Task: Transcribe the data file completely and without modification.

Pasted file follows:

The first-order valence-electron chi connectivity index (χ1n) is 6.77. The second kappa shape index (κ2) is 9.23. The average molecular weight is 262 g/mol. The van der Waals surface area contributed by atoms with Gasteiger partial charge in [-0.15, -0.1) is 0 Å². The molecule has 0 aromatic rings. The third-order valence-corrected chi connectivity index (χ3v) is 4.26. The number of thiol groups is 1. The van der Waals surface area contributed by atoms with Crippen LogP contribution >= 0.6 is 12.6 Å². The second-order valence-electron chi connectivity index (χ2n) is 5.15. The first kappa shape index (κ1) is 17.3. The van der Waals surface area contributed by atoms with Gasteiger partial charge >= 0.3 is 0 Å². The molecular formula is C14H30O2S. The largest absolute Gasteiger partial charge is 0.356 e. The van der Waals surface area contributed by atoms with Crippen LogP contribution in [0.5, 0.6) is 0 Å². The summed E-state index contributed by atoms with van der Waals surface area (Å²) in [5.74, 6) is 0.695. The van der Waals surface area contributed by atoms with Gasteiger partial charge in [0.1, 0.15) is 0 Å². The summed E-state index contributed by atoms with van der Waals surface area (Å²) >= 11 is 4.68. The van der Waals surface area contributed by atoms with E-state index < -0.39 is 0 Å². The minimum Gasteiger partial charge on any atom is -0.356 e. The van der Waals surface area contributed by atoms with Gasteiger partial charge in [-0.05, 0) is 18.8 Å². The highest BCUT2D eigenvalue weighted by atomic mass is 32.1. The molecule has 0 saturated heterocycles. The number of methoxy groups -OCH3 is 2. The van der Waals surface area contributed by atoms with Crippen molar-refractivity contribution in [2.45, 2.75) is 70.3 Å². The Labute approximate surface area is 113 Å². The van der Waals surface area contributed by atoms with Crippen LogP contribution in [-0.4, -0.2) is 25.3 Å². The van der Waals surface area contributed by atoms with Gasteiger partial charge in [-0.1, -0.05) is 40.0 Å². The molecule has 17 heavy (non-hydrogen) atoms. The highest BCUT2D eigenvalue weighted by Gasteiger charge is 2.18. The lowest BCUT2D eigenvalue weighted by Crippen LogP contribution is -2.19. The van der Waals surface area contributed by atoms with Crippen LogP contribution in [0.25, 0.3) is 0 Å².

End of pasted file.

The first-order valence-electron chi connectivity index (χ1n) is 6.77. The second kappa shape index (κ2) is 9.23. The average molecular weight is 262 g/mol. The van der Waals surface area contributed by atoms with Gasteiger partial charge in [-0.15, -0.1) is 0 Å². The molecule has 0 aromatic rings. The third-order valence-corrected chi connectivity index (χ3v) is 4.26. The number of thiol groups is 1. The van der Waals surface area contributed by atoms with Crippen LogP contribution >= 0.6 is 12.6 Å². The second-order valence-electron chi connectivity index (χ2n) is 5.15. The first kappa shape index (κ1) is 17.3. The van der Waals surface area contributed by atoms with Gasteiger partial charge >= 0.3 is 0 Å². The molecular formula is C14H30O2S. The largest absolute Gasteiger partial charge is 0.356 e. The van der Waals surface area contributed by atoms with Crippen LogP contribution in [0.5, 0.6) is 0 Å². The summed E-state index contributed by atoms with van der Waals surface area (Å²) in [5.74, 6) is 0.695. The van der Waals surface area contributed by atoms with Gasteiger partial charge in [0.1, 0.15) is 0 Å². The summed E-state index contributed by atoms with van der Waals surface area (Å²) >= 11 is 4.68. The van der Waals surface area contributed by atoms with E-state index < -0.39 is 0 Å². The minimum Gasteiger partial charge on any atom is -0.356 e. The van der Waals surface area contributed by atoms with Gasteiger partial charge in [-0.05, 0) is 18.8 Å². The highest BCUT2D eigenvalue weighted by atomic mass is 32.1. The molecule has 0 saturated heterocycles. The number of methoxy groups -OCH3 is 2. The van der Waals surface area contributed by atoms with Crippen molar-refractivity contribution in [2.45, 2.75) is 70.3 Å². The Labute approximate surface area is 113 Å². The van der Waals surface area contributed by atoms with Crippen LogP contribution in [-0.4, -0.2) is 25.3 Å². The van der Waals surface area contributed by atoms with Gasteiger partial charge in [-0.1, -0.05) is 40.0 Å². The molecule has 17 heavy (non-hydrogen) atoms. The highest BCUT2D eigenvalue weighted by Gasteiger charge is 2.18. The lowest BCUT2D eigenvalue weighted by Crippen LogP contribution is -2.19. The van der Waals surface area contributed by atoms with Crippen LogP contribution in [0.25, 0.3) is 0 Å².